My book made no such claim. I contacted the Post asking them to quote a single sentence from the book supporting their contention that I had called transgender people mentally ill. They couldn’t, because it doesn’t exist. Within a day, the newspaper had entirely rewritten the story, removing the falsehoods and changing the headline.

    I'd like Amazon to reveal what other books it has removed from its shelves. Apparently they've decided not to yank The Vision of the Anointed by Thomas Sowell.

  • From Our "Unintentionally Amusing" Department: The Hill quotes CNN's Don Lemon. Who has apparently started moonlighting as a theologian:

    Um. Take it away, David Harsanyi:

    But God is the Judge . . .” Psalm 75:7

    For God Himself is judge. . . .” Psalm 50:6

    For the Lord is our judge . . .” Isaiah 33:22

    “The Lord arises to contend, And stands to judge the people . . .” Isaiah 3:13

    . . . and to God, the Judge of all . . .” Hebrews 12:23

    And a heck of a lot more.

    Lemon is more or less making up his own religion to justify his own behavior. Which is fine, this is America.

  • I Bet Some College Profs Are Assigning This As Homework. From the College Fix: Claiming MSU sits on ‘stolen land,’ student leaders pass resolution to rename Morrill building.

    The student government at Michigan State University recently passed a resolution to rename the college’s Justin S. Morrill Hall of Agriculture, citing the belief that the university sits on “stolen land.”

    Morrill, an abolitionist who represented Vermont in the U.S. Senate, was the author of the 1862 Land-Grant College Act, which donated federal lands to many different states for the purpose of creating agricultural and mechanical arts colleges, one of which was MSU.

    The article notes that lots of schools have something or other named after Justin Morrill. Including (you guessed it) the University Near Here. (In fact, Mrs. Salad's office was there back in the day.)

  • So I wondered if there was a move to rename Morrill Hall. I didn't find any indication of that, but I did happen across the Faculty Senate Minutes for their February 8 meeting. Gadzooks, amuse yourself as needed. But here's the bit I found interesting:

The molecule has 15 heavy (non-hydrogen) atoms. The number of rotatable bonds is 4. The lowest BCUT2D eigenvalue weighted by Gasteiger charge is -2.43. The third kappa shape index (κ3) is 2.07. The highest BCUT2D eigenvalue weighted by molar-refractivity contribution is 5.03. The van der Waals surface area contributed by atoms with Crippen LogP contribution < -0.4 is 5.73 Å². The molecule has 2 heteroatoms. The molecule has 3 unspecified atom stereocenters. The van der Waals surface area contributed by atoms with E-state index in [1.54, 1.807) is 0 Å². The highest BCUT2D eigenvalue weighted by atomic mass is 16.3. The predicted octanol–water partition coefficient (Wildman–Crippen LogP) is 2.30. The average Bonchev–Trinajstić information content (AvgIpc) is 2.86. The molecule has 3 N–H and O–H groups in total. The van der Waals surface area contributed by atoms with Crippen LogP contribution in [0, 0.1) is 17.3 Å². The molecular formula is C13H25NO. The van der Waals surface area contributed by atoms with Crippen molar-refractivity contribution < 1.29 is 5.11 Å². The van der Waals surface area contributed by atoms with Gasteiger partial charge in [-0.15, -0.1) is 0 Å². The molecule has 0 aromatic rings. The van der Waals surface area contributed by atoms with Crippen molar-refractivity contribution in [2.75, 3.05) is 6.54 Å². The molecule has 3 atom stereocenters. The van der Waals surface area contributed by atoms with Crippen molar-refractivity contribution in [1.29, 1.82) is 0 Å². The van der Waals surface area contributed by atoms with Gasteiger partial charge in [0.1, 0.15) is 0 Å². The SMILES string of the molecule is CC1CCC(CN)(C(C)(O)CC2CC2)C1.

A COLA senator asked about the recent decision to close the Confucius Institute.


    This has been, as near as I can tell, completely unreported. I've been kind of following the issue since 2014, when I noticed that both National Review and the Nation managed to agree on something: Confucius Institutes are a lousy match for American universities.

    I've asked the NH Journal folks if they'd be interested in giving this move more publicity.

The Blue Gardenia

[3.0 stars] [IMDb Link] [Amazon Link]

A free-to-me Amazon Prime streamer from 1953. I was expecting something a bit grim (IMDB genres: "Crime, Drama, Film Noir", directed by Fritz Lang) but it starts out almost as a screwball comedy: three young ladies sharing an LA apartment in 1953. Norah (Anne Baxter) is a phone operator awaiting her boyfriend's return from dodging Commie bullets in Korea. Her roomies are Sally (Jeff Donnell), a ditz who loves reading lurid crime novels by "Mickey Mallet"; and Crystal (Ann Sothern), kind of a slut, who gives out their phone number indiscriminately. For example, to Harry Prebble (Raymond Burr!) a painter who's kind of a cad and a Lothario. Wisecracks are exchanged.

One fateful night, Norah celebrates her birthday by getting dolled up and setting her candlelit dining table for two. A picture of her absent boyfriend props up his latest correspondence, and she eagerly opens it… to find a Dear Jane letter! ("Dear Baby, Welcome to Dumpsville. Population: You.")

Despondent, she's easy pickings for Harry, who calls for Crystal. They meet at (finally!) The Blue Gardenia a swanky Polynesian club. (How swanky? Nat King Cole is the piano player/singer.) Norah consumes way too many Polynesian Pearl Divers with Harry's encouragement. Then it's off to his swinging bachelor pad, where he… well, you can guess. Norah resists, everything gets hazy, and the next morning, Harry's dead on the floor.

I think I've just described about half the movie. It takes its sweet time getting there. It falls to newspaper reporter Casey Mayo (Richard Conte) to track down Norah and get to the bottom of what really happened.

So eventually there's some seamy behavior and tricky cinematography. And George Reeves shows up as a detective with a pencil-thin mustache. Nearly worth the price of admission right there.